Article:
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Law enforcement efforts proving fruitful, says chief

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Sunnyside Deputy Police Chief Phil Schenck Monday explains efforts to improve patrols to areas that are “hot spots” for crime and traffic violations.

Citizens in the area surrounding the 800 block of West Edison Avenue can feel a little bit safer thanks to recent law enforcement efforts.

The past two Sundays police received reports of gunfire associated with the home at 808 West Edison Ave. On June 17, officers were unable to make any arrests, but the same could not be said this past Sunday morning, June 24.

That's according to Sunnyside Deputy Police Chief Phil Schenk, who yesterday told Sunnyside's public safety committee that officers made numerous arrests after investigating this past Sunday's shooting calls.

Police, he said, were able to follow a vehicle reportedly seen leaving the scene. A traffic stop was made and several individuals were taken into custody.

Schenck said several weapons were recovered, and two search warrants were served on the home. There, he said, more weapons, ammunition, stolen property and evidence of a criminal enterprise was discovered.

The deputy police chief said children belonging to individuals living in the home have been placed with child protective services and code enforcement officials have condemned the home for structural problems.

Schenck said, "The suspects are all in custody...there will be numerous court orders and warrants to follow as the investigation continues."

He said the home has been a nuisance to the citizens living in the neighborhood for some time. When the home was within the jurisdiction of Yakima County, there were more than 50 calls to law enforcement related to the property.

The Sunnyside Police Department records, said Schenck, show another 54 calls related to the residence in its old Spillman system.

"This year, there have been eight calls to the department," he said, stating the city annexed the property earlier this year.

As a result of more recent activity, officials have authorized an emergency closure of NW Crescent and West Edison avenues at the city limits.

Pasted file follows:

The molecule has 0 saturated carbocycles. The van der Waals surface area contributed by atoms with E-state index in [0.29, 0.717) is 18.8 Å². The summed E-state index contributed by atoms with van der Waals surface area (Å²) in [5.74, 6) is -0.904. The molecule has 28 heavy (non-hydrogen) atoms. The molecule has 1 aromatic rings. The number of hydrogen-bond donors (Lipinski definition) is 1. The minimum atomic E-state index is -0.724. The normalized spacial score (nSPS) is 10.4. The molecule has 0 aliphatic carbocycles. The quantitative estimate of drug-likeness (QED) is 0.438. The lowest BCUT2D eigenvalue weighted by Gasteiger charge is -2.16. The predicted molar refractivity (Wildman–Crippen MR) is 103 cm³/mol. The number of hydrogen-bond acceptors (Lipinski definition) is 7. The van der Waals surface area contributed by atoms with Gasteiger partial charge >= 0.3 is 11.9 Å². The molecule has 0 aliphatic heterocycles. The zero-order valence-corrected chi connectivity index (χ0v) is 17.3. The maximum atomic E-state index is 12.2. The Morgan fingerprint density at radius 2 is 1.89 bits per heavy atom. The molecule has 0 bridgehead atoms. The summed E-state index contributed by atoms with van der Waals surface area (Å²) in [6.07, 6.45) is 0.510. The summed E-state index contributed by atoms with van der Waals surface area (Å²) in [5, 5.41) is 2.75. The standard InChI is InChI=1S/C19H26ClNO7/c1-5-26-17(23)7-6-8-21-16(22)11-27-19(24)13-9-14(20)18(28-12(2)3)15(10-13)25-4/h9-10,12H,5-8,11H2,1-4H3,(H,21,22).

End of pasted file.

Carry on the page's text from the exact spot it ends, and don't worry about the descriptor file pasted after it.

"All traffic in the area will be redirected," said Schenck, stating the closures will be effective today (Tuesday).

He said "Jersey barriers" will be put in place, forcing traffic to flow around the vicinity of the home.

It is Schenck's goal to eliminate any crime related to the home at 808 West Edison by making it more difficult to travel through the area.

"Anyone needing to access points beyond the barriers need to choose a different route of travel," said Schenck.

He warned council members Nick Paulakis, Jason Raines and Craig Hicks, all members of the public safety committee, that they may be receiving phone calls from unhappy citizens.

Schenck said not all citizens will see the benefit of the road closures.

Paulakis said, "Usually those that complain are those who don't live in the neighborhood."

Raines said he is willing to accept the complaints from citizens. He said, "This is a matter of life and death...I will take a citizen's inconvenience over a shooting any time...it's a matter of public safety."

Schenck also told those at the public safety committee meeting the crime data collected recently is positive for the city.

He said he recently disclosed the data at Sunnyside's Noon Rotary meeting.

Schenck provided a brief overview of data compiled by Crime Analyst Courtney Percival.

He said there have been "huge decreases" in crime when using a seven-year average.

Burglaries are down 85.3 percent. Thefts, Schenck said, are down 185 percent over a seven-year average.

He said drug arrests have nearly doubled and "...part I crimes are down 13.6 percent when compared to 2011. They are down 45 percent when compared to the seven-year average."

Another significant increase has been in the number of DUI arrests. Schenck said DUIs are up 219 percent.

When asked by Raines how the police department is combating crimes in the city of Sunnyside, Schenck said there are increased patrols as a result of full staffing.

He said there are efforts to improve enforcement activity. With the help of Percival, he said, the department is looking at methods of increasing patrols in areas where there's a high volume of traffic offenses, as well as the areas where there are "hot spots" for other crimes.

"That process will take a lot of work," said Schenck.

Jennie McGhan/Daily Sun News

Sunnyside Deputy Police Chief Phil Schenck Monday explains efforts to improve patrols to areas that are "hot spots" for crime and traffic violations.

1 Jennie McGhan 6/26/2012 4:04 PM

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